Christ, Claus, and Confusion
“…Old Jesus probably would’ve puked if He could see it…” J.D. Salinger, Catcher in the Rye.
The line comes from a scene in New York. Holden Caulfield finds himself at a Rockettes performance amid the glitter of Christmas. He is overcome by the glitz and consumerism. If you haven’t read the book since high school, or copied your friend’s answers to the quiz, do yourself a favor and revisit it.
Salinger wrote the line in 1951. An age before the Internet, Black Friday, Amazon, and shopping malls. The consumerism of 2016 makes 1951 look like the Dark Ages.
What does that say about this holiday we know as Christmas?
Christians argue that we’ve exorcised Christ from the holiday. We replaced him with Santa Claus, consumerism, and political correctness. The airways, social media, and public discourse churn with those bemoaning the use of “Happy Holidays,” instead of Merry Christmas.
It would seem it is more important to march with the Christian majority than recognize the many traditions blended into Christmas.
However, if one examines the history behind the holiday, you find Christians have done a fair job of borrowing traditions themselves.
There are few things Biblical scholars agree on. Yet there is almost universal agreement that the birth of Christ was not December 25th. Despite the lines from the Christmas Carol, Jesus was not “born on Christmas Day.”
Some say it was January, some say March. I’m not certain it happened at all. But, if it did happen on the 25th of any month, it was July. (No coincidence that it is my birthday and my father, Joseph, was once a carpenter. I’ll leave the other similarities there.)
The Christmas tree, a pagan tradition. December 25th, a pagan tradition around the winter solstice. I would submit that Christmas encompasses a plethora of traditions of which the Christian aspect is just one facet.
St. Nicholas, perhaps a pagan converted to Christianity, lends his compassion and generosity to a tradition of gift giving. Father Christmas is then morphed, by an artist creating an ad for Coca-Cola, into the familiar Jolly Old St. Nick.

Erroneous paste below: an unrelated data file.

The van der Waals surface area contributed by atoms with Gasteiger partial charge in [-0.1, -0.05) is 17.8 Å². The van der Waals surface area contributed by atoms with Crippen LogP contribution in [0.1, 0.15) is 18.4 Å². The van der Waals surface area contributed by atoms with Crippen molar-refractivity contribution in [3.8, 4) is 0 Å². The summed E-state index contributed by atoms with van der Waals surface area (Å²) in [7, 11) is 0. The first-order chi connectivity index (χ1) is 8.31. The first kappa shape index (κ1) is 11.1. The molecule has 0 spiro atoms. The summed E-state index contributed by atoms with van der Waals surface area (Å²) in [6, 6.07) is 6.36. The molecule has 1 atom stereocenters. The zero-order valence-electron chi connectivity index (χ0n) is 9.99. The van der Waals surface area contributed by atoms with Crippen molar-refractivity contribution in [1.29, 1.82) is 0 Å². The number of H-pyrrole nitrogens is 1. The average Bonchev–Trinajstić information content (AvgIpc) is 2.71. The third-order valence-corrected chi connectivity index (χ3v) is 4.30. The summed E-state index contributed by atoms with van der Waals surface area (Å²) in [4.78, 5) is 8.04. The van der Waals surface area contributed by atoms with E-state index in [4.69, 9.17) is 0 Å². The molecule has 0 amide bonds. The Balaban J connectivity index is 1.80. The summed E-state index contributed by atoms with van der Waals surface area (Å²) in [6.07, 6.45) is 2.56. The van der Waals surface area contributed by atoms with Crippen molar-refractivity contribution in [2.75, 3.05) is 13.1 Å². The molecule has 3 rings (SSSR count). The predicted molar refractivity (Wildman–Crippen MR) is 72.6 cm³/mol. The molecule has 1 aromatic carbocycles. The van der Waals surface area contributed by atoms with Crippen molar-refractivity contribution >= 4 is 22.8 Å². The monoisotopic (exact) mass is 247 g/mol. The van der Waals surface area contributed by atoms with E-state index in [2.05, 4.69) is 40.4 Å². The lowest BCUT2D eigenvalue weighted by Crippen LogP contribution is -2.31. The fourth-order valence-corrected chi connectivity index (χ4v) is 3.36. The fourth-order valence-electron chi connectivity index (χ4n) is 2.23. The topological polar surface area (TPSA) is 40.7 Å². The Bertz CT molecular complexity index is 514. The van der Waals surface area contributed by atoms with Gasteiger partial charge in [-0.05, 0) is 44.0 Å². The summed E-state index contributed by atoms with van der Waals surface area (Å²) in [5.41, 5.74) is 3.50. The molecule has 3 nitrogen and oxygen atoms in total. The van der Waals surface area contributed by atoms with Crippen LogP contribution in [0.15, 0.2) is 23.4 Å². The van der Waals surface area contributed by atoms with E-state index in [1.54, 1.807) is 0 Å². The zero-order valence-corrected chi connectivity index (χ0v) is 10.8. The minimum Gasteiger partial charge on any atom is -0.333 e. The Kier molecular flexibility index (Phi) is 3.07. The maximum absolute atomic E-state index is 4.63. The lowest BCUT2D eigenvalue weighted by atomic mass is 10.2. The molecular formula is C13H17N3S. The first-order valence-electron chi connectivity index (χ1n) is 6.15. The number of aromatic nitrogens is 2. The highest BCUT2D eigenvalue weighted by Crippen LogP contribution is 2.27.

Santa Claus is born.
The Santa Clause indeed.
Christmas is a blend of traditions. I was raised as a Catholic and served as an altar boy. I recall the services of the Midnight Mass. The pageantry of the Christmas Day Mass. Followed by the gift opening frenzy. That was the part I looked forward to, everything else was just going through the motions.
Even the differences in how one exchanges a greeting during the holiday. Merry Christmas is familiar to me. Yet, when I hear Happy Christmas, the greetings of Britain and A Christmas Carol, it sounds odd.
The same holiday wish from a different perspective.
I see no harm in that. What’s the big deal about Happy Holidays? Is that difference so important?
Suppose you were in an airport sitting near a Middle Eastern looking individual. You overhear him say, “Eli Eli lema sabachthani.” What would you do?
Most of us would move away. Some would run, screaming. TSA would faint in fear.
On hearing the language of the time of Jesus, Aramaic, most terror-sensitized Americans would be, well, terrified. The strangeness of the language would send most into spasms of fear.
Those words are a Jesus quote. I leave it to your ingenuity to figure it out. The language of the man whose name is part of the word Christmas would frighten you because it is unfamiliar. Doesn’t that underscore the need to embrace and understand our differences?
A Merry Christmas to you, if that is your tradition, and Happy Holidays to everyone else.